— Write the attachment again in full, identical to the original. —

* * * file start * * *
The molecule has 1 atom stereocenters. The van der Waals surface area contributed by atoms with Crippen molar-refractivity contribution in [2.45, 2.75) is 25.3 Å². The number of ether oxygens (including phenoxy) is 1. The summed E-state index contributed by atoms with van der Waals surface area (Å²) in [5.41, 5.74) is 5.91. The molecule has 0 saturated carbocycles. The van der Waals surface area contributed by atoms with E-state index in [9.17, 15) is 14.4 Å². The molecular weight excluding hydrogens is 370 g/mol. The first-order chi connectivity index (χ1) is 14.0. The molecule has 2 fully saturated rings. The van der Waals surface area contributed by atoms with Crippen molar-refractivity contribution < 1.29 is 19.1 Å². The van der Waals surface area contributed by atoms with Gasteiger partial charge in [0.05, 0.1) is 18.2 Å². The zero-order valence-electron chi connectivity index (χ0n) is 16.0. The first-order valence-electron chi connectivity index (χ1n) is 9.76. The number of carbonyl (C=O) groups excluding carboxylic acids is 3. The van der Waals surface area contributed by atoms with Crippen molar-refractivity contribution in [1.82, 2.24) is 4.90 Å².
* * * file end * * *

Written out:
The molecule has 1 atom stereocenters. The van der Waals surface area contributed by atoms with Crippen molar-refractivity contribution in [2.45, 2.75) is 25.3 Å². The number of ether oxygens (including phenoxy) is 1. The summed E-state index contributed by atoms with van der Waals surface area (Å²) in [5.41, 5.74) is 5.91. The molecule has 0 saturated carbocycles. The van der Waals surface area contributed by atoms with E-state index in [9.17, 15) is 14.4 Å². The molecular weight excluding hydrogens is 370 g/mol. The first-order chi connectivity index (χ1) is 14.0. The molecule has 2 fully saturated rings. The van der Waals surface area contributed by atoms with Crippen molar-refractivity contribution < 1.29 is 19.1 Å². The van der Waals surface area contributed by atoms with Gasteiger partial charge in [0.05, 0.1) is 18.2 Å². The zero-order valence-electron chi connectivity index (χ0n) is 16.0. The first-order valence-electron chi connectivity index (χ1n) is 9.76. The number of carbonyl (C=O) groups excluding carboxylic acids is 3. The van der Waals surface area contributed by atoms with Crippen molar-refractivity contribution in [1.82, 2.24) is 4.90 Å².